Avinash Tiwary: I really liked the script. Over some time I have realised that you don’t say ‘yes’ to a script or a character, you say ‘yes’ to a film. I really loved the script, the people who are involved in this film are those I would do anything to work with.... Also, I really love  — and I keep saying it — ‘the Ribhu Dasgupta style of film-making’ (smiles) and I get very happy whenever he thinks of making me a part of something that he’s doing. All these things together made me feel that I really want to jump into it, apart from the fact that the character I play is very, very interesting and something that I thoroughly enjoyed doing. So ya, it all came together for me for this one.

But Avinash, I believe you didn’t really like the original Hollywood film...

Avinash: Many of my friends have given me a lot of pain for this, but I didn’t like it... I am sorry! (Laughs) I apologise.

Ribhu: And when he talks about ‘the Ribhu style of film-making’ I don’t really know if it’s a compliment or not! (Everyone laughs)

Avinash: It is, considering I want to work with him all the time.

Aditi Rao Hydari: When Ribhuda first came to me with this and he told me that it’s The Girl on the Train, I knew that somebody was already playing the part that Pari (Parineeti) has done now. I have seen the original and I wondered, ‘Then what will I do in it?’ I was just like, ‘Why?’ (Makes a face)

I went to Ribhuda’s office and he gave me a narration and I still wasn’t very convinced.

And then luckily, everything changed. A year-and-a-half later, he came back with the script and told me, ‘Read it’. I read it and I really liked the cast, I thought it was very interesting. I liked the way he set up these three girls with very distinct personalities and stories. He fleshed out the characters really beautifully. Sorry, I can’t forget Avinash... so three girls and a guy (laughs). I really felt Ribhuda put a lot of himself and what he felt in the material that he had, and it has his voice. Ribhuda, as we know, is a lover of thrillers. He has a very kind face, but I think he’s quite psychotic! (Everyone laughs) But to be honest, it was a nice change for me. At that point, I had been in the south for almost a year-and-a-half and I went straight to London and shot this film and I really enjoyed being Nusrat, even though he kills me! (Laughs) But that’s fine.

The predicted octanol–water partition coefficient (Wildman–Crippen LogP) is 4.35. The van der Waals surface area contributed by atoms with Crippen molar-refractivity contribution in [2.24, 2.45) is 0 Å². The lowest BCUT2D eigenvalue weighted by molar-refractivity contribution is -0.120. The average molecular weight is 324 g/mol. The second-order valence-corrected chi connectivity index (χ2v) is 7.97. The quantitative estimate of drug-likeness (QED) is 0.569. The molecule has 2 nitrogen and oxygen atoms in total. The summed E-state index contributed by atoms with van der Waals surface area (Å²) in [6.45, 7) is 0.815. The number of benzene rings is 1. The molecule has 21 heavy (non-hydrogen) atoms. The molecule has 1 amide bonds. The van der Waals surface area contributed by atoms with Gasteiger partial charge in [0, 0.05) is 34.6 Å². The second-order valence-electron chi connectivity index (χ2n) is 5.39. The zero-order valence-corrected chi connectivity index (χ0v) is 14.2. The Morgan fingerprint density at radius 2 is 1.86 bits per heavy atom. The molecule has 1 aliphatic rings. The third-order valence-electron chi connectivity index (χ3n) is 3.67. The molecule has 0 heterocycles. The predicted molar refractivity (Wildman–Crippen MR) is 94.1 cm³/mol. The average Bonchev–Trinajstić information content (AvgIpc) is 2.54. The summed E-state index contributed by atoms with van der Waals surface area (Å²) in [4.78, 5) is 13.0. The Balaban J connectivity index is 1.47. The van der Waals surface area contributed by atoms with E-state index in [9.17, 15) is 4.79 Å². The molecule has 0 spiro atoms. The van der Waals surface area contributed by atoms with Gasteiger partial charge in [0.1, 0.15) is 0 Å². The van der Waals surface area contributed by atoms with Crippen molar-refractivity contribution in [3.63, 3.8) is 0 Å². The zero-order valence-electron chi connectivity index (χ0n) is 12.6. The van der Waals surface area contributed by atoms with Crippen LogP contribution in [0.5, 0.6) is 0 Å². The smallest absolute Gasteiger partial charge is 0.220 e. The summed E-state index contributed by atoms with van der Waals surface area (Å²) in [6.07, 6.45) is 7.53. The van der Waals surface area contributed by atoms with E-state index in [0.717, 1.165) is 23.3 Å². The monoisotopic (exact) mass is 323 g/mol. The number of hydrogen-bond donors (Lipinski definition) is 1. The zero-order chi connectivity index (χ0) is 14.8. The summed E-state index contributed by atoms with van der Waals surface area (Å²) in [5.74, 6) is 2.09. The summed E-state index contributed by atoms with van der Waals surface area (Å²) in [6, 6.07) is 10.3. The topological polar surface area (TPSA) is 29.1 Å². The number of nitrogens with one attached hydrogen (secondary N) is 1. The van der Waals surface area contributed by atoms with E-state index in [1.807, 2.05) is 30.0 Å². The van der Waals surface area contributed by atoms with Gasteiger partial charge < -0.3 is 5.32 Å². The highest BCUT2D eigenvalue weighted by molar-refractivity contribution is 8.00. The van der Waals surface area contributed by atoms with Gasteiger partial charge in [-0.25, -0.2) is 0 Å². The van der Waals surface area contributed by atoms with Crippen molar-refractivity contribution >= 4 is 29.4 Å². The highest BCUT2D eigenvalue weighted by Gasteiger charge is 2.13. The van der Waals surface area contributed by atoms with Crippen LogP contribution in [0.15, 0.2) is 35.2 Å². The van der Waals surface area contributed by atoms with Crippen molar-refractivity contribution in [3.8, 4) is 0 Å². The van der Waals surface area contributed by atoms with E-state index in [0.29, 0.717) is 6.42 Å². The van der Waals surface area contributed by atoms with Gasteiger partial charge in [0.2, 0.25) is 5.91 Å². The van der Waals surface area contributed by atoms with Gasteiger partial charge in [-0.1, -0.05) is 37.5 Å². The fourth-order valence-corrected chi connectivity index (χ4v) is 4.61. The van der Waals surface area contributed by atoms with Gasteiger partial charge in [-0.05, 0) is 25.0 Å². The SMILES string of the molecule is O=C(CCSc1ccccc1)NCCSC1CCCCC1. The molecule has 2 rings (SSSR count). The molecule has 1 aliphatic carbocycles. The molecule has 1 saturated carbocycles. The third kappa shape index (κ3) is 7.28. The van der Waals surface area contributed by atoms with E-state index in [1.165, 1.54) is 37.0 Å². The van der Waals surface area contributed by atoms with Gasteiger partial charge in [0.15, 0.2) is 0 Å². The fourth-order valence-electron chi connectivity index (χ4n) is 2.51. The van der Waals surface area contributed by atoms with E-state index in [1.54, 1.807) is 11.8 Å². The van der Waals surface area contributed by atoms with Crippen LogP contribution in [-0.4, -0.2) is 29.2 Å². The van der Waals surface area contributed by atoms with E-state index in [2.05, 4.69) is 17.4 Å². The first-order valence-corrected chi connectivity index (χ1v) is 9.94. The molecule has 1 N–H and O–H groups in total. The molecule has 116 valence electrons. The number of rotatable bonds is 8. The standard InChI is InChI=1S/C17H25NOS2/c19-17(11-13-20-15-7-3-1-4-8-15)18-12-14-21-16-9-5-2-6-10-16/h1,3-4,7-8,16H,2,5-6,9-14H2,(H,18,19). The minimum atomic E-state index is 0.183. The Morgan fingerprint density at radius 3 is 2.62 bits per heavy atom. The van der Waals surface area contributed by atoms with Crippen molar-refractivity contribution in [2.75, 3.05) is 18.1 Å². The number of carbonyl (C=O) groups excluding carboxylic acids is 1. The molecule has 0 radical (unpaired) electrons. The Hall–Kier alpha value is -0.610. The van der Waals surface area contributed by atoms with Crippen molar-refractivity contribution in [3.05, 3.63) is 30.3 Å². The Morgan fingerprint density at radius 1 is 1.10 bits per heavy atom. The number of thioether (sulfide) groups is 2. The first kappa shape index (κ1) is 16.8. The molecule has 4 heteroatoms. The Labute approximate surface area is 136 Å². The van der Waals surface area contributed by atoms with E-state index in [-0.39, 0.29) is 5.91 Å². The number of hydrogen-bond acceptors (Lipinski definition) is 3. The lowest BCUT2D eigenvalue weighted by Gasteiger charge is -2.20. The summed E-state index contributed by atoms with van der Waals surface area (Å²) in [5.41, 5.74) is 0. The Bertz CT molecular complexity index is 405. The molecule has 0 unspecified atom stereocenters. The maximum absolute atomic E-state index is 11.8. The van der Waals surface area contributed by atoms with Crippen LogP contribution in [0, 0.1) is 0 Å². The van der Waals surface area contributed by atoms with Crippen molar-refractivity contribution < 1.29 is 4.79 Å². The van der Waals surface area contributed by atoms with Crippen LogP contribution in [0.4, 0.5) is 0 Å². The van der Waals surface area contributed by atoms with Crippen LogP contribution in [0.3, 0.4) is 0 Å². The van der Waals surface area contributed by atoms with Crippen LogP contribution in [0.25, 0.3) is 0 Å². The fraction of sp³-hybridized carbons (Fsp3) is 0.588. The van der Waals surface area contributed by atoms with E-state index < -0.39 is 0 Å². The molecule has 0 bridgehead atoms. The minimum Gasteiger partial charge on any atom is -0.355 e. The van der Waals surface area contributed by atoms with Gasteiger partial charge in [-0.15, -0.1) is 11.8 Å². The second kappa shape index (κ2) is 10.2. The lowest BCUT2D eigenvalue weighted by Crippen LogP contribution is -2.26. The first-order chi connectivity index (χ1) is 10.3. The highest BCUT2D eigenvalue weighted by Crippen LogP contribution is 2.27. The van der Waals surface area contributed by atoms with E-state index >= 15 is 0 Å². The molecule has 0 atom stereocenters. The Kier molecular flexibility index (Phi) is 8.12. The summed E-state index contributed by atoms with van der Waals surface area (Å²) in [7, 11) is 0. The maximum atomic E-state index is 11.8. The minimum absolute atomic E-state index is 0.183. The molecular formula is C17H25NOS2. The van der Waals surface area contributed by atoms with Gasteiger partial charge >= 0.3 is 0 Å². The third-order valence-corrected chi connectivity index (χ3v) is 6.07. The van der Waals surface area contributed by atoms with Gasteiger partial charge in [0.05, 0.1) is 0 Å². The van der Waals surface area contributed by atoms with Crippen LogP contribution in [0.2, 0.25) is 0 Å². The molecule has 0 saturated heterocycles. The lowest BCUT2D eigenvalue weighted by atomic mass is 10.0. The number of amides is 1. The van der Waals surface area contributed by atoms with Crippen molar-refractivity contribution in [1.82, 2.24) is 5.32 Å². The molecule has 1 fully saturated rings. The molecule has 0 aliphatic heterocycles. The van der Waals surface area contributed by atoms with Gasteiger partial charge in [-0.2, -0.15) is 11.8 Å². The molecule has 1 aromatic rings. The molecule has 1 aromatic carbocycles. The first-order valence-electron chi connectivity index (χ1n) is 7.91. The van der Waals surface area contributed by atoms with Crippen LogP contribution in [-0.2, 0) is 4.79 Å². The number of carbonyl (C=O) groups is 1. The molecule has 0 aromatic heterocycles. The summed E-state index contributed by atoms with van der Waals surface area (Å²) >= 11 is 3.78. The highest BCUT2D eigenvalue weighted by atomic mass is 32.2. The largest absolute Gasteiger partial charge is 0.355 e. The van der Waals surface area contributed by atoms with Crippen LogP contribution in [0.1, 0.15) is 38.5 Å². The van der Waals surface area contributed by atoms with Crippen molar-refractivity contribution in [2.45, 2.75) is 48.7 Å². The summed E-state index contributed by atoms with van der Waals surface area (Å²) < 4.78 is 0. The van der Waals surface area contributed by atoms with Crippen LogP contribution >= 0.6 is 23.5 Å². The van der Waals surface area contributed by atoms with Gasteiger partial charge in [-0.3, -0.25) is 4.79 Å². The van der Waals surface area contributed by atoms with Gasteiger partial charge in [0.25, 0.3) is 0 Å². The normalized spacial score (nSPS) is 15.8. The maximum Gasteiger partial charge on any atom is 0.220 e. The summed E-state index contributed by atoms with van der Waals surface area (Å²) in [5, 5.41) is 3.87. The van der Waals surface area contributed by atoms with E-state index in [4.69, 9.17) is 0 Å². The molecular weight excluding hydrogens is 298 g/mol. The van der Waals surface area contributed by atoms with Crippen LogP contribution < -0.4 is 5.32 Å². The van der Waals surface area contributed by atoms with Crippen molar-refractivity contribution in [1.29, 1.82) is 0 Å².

Parineeti and Aditi, if the original is anything to go by, the parts that you play are both physically and emotionally taxing. What was it like being these two women and did parts of them stay on with you even beyond set?

Parineeti: Before this film, I used to consider myself as a very switch on-switch off actress. I would go on a set, do my thing and I would just forget about it and go back home and watch TV or sleep or whatever. But this film was the most immersive experience in my life. For two months, I didn’t disconnect at all from The Girl on the Train. In fact, when I was finally sitting on the plane and heading back to Bombay, that’s when it hit me that, ‘Oh, I am not going to go back to shoot and do this anymore’.